During the year that I was 45, I thought a lot about my mother giving birth to me at that age. I began to have a whole new appreciation for how hard it must have been for her. Greg said that he likes our life the way it is, and even if it's kind of selfish, he didn't want to change it by having a baby. But really, is it selfish to decide not to have a baby? Our planet is overpopulated, maybe it's selfish to have a baby. But what if our baby was smart, and we raised our baby to be kind, and forward-thinking, and to, on a large scale or a small scale, make the world a better place? There are certainly a lot of babies born to thoughtless or abusive parents that grow up to make the world a harder place, shouldn't those of us who would focus on nurturing and loving do our part to at least even things out? Of course, the best thing to do would be adopt a baby. Or better yet, a child. But then that would be giving up the one thing that I think I'd actually like, the being pregnant part. But if all I want is to be pregnant and not actually be a parent, should I even be considering it?

And finally, at the age of 46, I am putting all these thoughts behind me. I am not going to have a baby, I am not going to adopt a baby. Greg and I are our little family of two (or four, if you count the furry family members). And, whew! All I feel is relief. No regret, no questioning. It was the right decision.

Now what am I going to do with the part of my brain that has been worried about whether or not to have a baby for the past 25 years? All of a sudden my head feels roomier.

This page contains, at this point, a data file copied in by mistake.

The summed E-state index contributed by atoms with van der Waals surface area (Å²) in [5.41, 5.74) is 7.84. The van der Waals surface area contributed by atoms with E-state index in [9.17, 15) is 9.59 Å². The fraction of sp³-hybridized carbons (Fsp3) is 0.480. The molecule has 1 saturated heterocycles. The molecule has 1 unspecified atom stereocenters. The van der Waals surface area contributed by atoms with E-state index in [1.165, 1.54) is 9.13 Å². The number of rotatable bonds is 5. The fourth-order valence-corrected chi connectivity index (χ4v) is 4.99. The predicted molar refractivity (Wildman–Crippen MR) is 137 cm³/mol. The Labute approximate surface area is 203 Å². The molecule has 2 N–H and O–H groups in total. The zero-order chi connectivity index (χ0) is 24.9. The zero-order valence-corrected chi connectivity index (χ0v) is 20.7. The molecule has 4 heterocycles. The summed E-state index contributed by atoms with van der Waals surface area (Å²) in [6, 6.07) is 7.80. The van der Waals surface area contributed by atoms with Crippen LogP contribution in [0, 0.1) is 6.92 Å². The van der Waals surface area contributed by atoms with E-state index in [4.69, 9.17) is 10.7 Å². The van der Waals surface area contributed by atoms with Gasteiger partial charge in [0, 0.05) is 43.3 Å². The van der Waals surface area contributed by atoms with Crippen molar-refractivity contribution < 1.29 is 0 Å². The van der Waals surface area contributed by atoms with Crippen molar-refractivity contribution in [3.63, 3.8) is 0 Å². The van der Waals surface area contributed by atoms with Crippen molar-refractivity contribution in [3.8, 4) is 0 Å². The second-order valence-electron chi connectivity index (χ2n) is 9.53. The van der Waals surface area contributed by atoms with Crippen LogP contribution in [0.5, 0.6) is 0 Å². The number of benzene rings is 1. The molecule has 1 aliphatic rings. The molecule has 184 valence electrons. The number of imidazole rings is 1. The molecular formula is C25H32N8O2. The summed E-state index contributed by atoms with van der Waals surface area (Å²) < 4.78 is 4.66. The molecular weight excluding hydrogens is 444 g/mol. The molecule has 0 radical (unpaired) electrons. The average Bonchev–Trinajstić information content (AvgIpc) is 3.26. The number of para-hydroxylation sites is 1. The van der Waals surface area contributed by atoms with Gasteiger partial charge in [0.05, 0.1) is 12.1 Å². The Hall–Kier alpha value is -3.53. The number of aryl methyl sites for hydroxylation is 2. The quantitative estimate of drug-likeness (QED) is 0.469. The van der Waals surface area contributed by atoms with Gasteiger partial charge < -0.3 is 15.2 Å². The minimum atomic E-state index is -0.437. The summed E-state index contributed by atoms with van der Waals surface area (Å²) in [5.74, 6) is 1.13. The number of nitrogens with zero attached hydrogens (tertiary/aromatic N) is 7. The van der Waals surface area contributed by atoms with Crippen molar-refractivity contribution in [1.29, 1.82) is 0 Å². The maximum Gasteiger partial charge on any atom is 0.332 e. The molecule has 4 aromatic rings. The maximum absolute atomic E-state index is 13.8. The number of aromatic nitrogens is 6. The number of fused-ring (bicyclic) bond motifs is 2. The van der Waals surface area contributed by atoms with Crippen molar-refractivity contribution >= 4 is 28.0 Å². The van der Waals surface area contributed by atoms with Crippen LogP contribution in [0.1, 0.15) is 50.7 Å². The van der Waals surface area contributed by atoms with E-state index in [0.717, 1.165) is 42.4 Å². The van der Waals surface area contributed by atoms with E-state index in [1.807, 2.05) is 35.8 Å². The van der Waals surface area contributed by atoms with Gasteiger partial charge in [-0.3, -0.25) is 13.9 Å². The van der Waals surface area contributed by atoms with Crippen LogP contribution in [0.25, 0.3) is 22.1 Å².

1. I wept over not having children of my own when I turned 40. I had planned on that happening one day, but didn't start living with Charlie until I was 34 and he was already "fixed" and had 2 kids ( 19 and 14). I thought maybe he'd go for sperm harvesting one day so we set up housekeeping together and the 19 year old boy moved in with us and became my baby.I mentioned the possibility of wanting a baby of my own and my new son was adamant in his preference for that NOT to happen...I love Charlie's children and think of them as my own to a large degree. I have a heart for and an interest in the lives and well-being of friends towards whom I feel an auntly interest (like you and Greg, Jacki and Mickey, Gretchen and others)and I might not have had that kind of room if I had borne my own children. I used to tear up when I held babies, longing for my own, but now I appreciate my freedom.